Why would my dentist recommend an oral biopsy?

Today our Greenfield Park dentists discuss the oral biopsy procedure as well as answer some of the most common questions asked about this dental surgery.

What is an oral biopsy?

An oral biopsy is a surgical procedure that collects tissue from a patient’s oral cavity so it can be examined, this is usually performed so a diagnosis can be made.

Why would my dentist recommend an oral biopsy?

If you have a lesion that is impacting your oral function, you might require a biopsy so the cause can be diagnosed and the proper treatment can be given. There could also be inflammatory changes that are affecting the bone lesions or oral cavity that your dentist can't identify with clinical examination or X-rays.

Your dentist may also conduct a biopsy if they believe you might have oral cancer (that is seen in the neck, head, or mouth). If you have already been diagnosed with cancer, a biopsy could help find the source, stage, and extent of cancer.

Oral and maxillofacial surgeons are able to diagnose and treat many injuries and illnesses that affect the mouth, jaw, face, and neck. At your appointment, a comprehensive examination of your neck and head will be conducted as well as an oral biopsy. We might also refer you to an otolaryngologist (an ear, nose, and throat doctor).

As part of your oral biopsy, a small sample of the suspicious tissue will be removed from your oropharynx or mouth and sent to a pathologist, where it will be checked for disease. A custom treatment plan will then be developed based on the information stated in the pathologist’s report.

The Different Kinds of Oral Biopsies

Below we have listed the 6 types of oral biopsies:

Aspiration Biopsy

A needle and syringe are used to remove a sample of cells or contents from a lesion. If the oral surgeon is not able to drain fluid or air, it may mean the lesion is solid.

Brush Biopsy

The surgeon applies firm pressure with a circular brush, rotating it to pick up cellular material that will later be transferred to a glass slide, preserved, and dried.


This type of oral biopsy aids in the diagnosis of lesions in the oral cavity. These lesions may be caused by infections, herpes, or post-radiation changes.

Though individual cells can be examined, an accurate and definitive diagnosis may not be possible without an excisional or incisional biopsy also being performed.

Excisional Biopsy

Performed for small oral lesions (typically measuring less than 1 cm) that appear benign during a clinical exam, an excisional biopsy completely removes the lesion.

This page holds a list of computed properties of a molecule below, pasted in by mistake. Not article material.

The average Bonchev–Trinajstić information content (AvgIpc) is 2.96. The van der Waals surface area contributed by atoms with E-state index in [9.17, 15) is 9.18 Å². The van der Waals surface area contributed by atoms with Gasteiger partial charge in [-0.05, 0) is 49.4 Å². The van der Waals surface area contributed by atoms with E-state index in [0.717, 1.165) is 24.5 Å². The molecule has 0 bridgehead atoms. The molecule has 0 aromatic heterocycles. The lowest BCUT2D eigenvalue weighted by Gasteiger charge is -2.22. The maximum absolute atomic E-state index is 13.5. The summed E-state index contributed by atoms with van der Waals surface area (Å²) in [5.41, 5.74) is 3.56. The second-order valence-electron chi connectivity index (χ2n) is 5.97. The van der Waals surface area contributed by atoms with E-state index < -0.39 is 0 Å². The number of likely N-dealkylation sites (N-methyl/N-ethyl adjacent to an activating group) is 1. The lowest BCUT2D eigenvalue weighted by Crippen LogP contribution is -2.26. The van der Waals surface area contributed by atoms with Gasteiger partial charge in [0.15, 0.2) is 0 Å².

Incisional Biopsy

Your surgeon will complete this type of biopsy to obtain a representative sample of the oral lesion. If your oral lesion is large or has differing characteristics, more than one area may need to be sampled.

Punch Biopsy

Best suited for diagnosing oral manifestations of ulcerative and mucocutaneous conditions of the oral cavity (such as lichen planus), a punch biopsy is completed using a punch tool.

How can I prepare for my oral biopsy?

There isn't much you need to do to prepare yourself for your oral biopsy appointment. If your biopsy is being performed on part of a bone, your dentist will recommend having X-rays or CT scans taken first. They will also ask you not to have anything to eat in the few hours leading up to the biopsy.

When you arrive, you’ll probably be asked to rinse your mouth with an antibacterial mouthwash. Dentists typically use local anesthesia and you will probably be awake during the procedure. Although, you may be given general anesthesia if the lesion is located in an area of the mouth that is difficult to reach.

Are oral biopsies painful?

You shouldn’t feel pain during the procedure – perhaps just a sharp pinprick or pinch as a local anesthetic is injected, or as the needle is used to take the biopsy. The use of instruments may also result in some minor pressure as the sample is collected.

After the anesthesia wears off, depending on where the biopsy was performed the site may feel sore for several days. You may want to stick to soft foods and take over-the-counter medication for pain (avoid taking NSAIDS, which can increase the risk for bleeding).

If you experience significant pain from the biopsy, you may be prescribed pain medications.

Do you have questions about your upcoming oral biopsy? Our Greenfield Park dentists can address any inquiries or concerns.

Don't hesitate to contact our Greenfield Park dentists with any questions you might have about an upcoming oral biopsy at Clinique Dentaire Dr. S. Sgro & Dr. J. Lang or to schedule an appointment.

(450) 465-1023